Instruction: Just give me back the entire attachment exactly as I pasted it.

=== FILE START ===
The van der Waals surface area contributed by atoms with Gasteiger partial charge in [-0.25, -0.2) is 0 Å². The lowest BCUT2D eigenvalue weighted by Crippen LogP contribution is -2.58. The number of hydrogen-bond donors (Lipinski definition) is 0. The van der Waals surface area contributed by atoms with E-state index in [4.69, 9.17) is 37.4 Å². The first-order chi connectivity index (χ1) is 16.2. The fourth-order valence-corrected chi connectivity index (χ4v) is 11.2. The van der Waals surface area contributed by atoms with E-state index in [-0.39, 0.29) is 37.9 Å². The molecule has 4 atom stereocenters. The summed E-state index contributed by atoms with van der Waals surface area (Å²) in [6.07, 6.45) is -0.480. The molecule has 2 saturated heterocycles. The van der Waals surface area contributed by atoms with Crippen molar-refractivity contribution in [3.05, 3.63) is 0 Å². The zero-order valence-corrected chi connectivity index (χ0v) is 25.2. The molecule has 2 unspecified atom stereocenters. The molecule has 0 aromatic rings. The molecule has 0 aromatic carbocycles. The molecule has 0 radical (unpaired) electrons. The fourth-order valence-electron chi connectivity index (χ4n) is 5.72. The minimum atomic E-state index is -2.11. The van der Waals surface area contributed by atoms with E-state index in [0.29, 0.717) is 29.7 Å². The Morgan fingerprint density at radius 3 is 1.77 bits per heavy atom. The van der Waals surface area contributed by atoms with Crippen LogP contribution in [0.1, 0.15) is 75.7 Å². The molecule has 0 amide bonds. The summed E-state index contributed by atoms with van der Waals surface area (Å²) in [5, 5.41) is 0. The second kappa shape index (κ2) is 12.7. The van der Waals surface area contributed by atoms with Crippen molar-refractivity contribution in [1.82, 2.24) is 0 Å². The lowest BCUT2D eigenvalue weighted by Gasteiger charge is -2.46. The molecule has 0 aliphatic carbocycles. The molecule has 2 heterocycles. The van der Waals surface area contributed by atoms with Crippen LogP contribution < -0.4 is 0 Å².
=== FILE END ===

The van der Waals surface area contributed by atoms with Gasteiger partial charge in [-0.25, -0.2) is 0 Å². The lowest BCUT2D eigenvalue weighted by Crippen LogP contribution is -2.58. The number of hydrogen-bond donors (Lipinski definition) is 0. The van der Waals surface area contributed by atoms with E-state index in [4.69, 9.17) is 37.4 Å². The first-order chi connectivity index (χ1) is 16.2. The fourth-order valence-corrected chi connectivity index (χ4v) is 11.2. The van der Waals surface area contributed by atoms with E-state index in [-0.39, 0.29) is 37.9 Å². The molecule has 4 atom stereocenters. The summed E-state index contributed by atoms with van der Waals surface area (Å²) in [6.07, 6.45) is -0.480. The molecule has 2 saturated heterocycles. The van der Waals surface area contributed by atoms with Crippen molar-refractivity contribution in [3.05, 3.63) is 0 Å². The zero-order valence-corrected chi connectivity index (χ0v) is 25.2. The molecule has 2 unspecified atom stereocenters. The molecule has 0 aromatic rings. The molecule has 0 aromatic carbocycles. The molecule has 0 radical (unpaired) electrons. The fourth-order valence-electron chi connectivity index (χ4n) is 5.72. The minimum atomic E-state index is -2.11. The van der Waals surface area contributed by atoms with E-state index in [0.29, 0.717) is 29.7 Å². The Morgan fingerprint density at radius 3 is 1.77 bits per heavy atom. The van der Waals surface area contributed by atoms with Crippen LogP contribution in [0.1, 0.15) is 75.7 Å². The molecule has 0 amide bonds. The summed E-state index contributed by atoms with van der Waals surface area (Å²) in [5, 5.41) is 0. The second kappa shape index (κ2) is 12.7. The van der Waals surface area contributed by atoms with Crippen molar-refractivity contribution in [1.82, 2.24) is 0 Å². The lowest BCUT2D eigenvalue weighted by Gasteiger charge is -2.46. The molecule has 0 aliphatic carbocycles. The molecule has 2 heterocycles. The van der Waals surface area contributed by atoms with Crippen LogP contribution < -0.4 is 0 Å².